Wall Street Journal Backs Trump on Friedman Pick, Says Moving US Embassy to Jerusalem ‘Won’t Hurt Chances for Peace’
Moving the US Embassy in Israel from Tel Aviv to Jerusalem “won’t hurt the chances for peace,” the Wall Street Journal said in an editorial published on Tuesday.
Regarding the media backlash to President-elect Donald Trump’s pick of attorney David Friedman to serve as the next American ambassador to Israel, the Wall Street Journal noted that the 57-year-old litigation and bankruptcy expert’s “main offense seems to be that he is unapologetically pro-Israel — a novelty after eight years of an Obama administration that has mistreated traditional US allies in the Middle East and Europe.”
When his nomination was announced last week, Friedman said in a statement, “I intend to work tirelessly to strengthen the unbreakable bond between our two countries and advance the cause of peace within the region, and look forward to doing this from the US embassy in Israel’s eternal capital, Jerusalem” — a reference to Trump’s campaign promise to relocate the embassy.
In anti-Friedman editorials published in the days that followed, the New York Times claimed that “such a highly charged symbolic gesture would anger Arabs and undermine peace efforts” and the Washington Post warned of “unexpected and dangerous fallout” from such a move.
The Wall Street Journal, on the other hand, countered, “If the location of an embassy is enough to block peace talks, then there must not be much of an underlying basis for peace.” Furthermore, the paper said, moving the embassy would “merely acknowledge the reality that Israel will never give up Jerusalem in any negotiated settlement. It might even help by sending a useful message to the Palestinians that their maximalist claims to Israeli territory are an obstacle to peace.”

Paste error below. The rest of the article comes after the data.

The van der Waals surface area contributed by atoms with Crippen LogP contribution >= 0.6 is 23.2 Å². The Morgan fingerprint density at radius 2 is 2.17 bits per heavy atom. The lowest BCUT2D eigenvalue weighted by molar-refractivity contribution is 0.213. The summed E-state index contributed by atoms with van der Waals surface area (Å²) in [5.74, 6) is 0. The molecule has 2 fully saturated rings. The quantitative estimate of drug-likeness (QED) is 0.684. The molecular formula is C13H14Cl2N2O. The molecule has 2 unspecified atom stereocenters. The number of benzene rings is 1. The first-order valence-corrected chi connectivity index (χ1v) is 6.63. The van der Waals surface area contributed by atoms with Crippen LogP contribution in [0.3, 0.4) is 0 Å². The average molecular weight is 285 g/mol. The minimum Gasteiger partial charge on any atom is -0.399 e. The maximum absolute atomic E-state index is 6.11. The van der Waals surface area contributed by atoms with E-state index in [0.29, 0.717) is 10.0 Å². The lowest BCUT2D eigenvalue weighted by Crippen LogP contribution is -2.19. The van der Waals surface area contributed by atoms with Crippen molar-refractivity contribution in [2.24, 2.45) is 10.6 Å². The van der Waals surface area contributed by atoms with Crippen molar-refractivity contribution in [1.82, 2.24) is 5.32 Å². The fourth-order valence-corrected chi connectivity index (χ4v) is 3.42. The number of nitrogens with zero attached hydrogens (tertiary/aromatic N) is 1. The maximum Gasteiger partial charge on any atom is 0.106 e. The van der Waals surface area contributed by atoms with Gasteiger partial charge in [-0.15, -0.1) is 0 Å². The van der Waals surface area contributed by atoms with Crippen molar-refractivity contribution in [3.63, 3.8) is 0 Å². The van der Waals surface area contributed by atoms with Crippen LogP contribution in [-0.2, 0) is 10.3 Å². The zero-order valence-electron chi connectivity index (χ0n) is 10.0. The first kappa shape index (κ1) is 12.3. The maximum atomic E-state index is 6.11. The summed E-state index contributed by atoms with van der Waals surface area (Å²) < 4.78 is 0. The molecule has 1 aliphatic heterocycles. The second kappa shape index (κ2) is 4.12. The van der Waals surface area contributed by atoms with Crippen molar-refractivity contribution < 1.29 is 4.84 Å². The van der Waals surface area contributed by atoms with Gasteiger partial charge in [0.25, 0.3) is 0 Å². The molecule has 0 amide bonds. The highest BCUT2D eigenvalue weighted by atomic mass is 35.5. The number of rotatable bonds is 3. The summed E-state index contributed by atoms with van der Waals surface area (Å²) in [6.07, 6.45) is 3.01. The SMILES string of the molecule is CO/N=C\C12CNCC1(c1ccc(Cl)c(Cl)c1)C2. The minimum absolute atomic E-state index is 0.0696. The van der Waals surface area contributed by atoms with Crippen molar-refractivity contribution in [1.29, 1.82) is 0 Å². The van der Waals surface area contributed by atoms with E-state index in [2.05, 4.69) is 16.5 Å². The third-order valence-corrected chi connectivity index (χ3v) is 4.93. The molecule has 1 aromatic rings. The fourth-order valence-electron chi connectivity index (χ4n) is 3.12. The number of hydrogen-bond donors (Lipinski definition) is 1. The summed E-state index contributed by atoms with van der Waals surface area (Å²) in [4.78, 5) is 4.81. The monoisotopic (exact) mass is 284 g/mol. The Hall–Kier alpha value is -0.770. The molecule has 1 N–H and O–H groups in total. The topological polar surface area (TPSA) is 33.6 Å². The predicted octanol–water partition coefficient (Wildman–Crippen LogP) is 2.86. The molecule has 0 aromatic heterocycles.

At a Hanukkah party in Washington, DC on Tuesday, Israeli Ambassador to the US Ron Dermer said the relocation of the embassy from Tel Aviv to Jerusalem would “send a strong message against the delegitimization of Israel” and “be a great step forward to peace.”
As reported by The Algemeiner, the Friedman appointment has drawn praise from right-wing Jewish groups and dismay from the other side of the political spectrum.
In a pre-election interview with The Algemeiner in early November, Friedman said that a Trump administration would not expect Israel to uproot its citizens who now live in the West Bank and east Jerusalem as part of any future peace deal with the Palestinians.
“It is inconceivable there could be a mass evacuation on that magnitude, in the unlikely event that there was an otherwise comprehensive peace agreement,” Friedman said. “It makes no sense for Judea and Samaria to be ‘Judenrein [void of Jews],’ any more than it makes sense for Israel to be ‘Arabrein [void of Arabs].’ It’s not fair.”
This would mark a departure from the Obama administration, which criticized Israeli Prime Minister Benjamin Netanyahu earlier this year, after he said, as reported by The Algemeiner, that the main obstacle to peace was the demand of Palestinian leaders for the “ethnic cleansing” of Jews from the West Bank.
Friedman went on: “The critical thing is to recognize that there is not going to be any progress on a Palestinian state until the Palestinians renounce violence and accept Israel as a Jewish state. Until that happens, there is really nothing to talk about in terms of a political process.”
What a Trump administration would not do, Friedman said, “is put its finger on the scale and try to force Israel into a particular outcome, but rather will support Israel in reaching its own conclusion about how to best achieve peace with its neighbors.”
“We trust Israel,” he continued. “We think it is doing an excellent job of balancing its respect for human rights and its security needs in a very difficult neighborhood. Israel is a partner with the US in the global war against terrorism. And we want our partner to be attendant to that task and not distracted by foreign countries telling it what to do. That’s really the overall premise of the policy — to respect Israel as a partner, and not to unduly influence its decisions.”
Also, Friedman said, “The only thing that makes sense now is to take small steps to try to improve circumstances on the ground and provide encouragement and assistance to Palestinians who are not pursuing a hateful agenda.”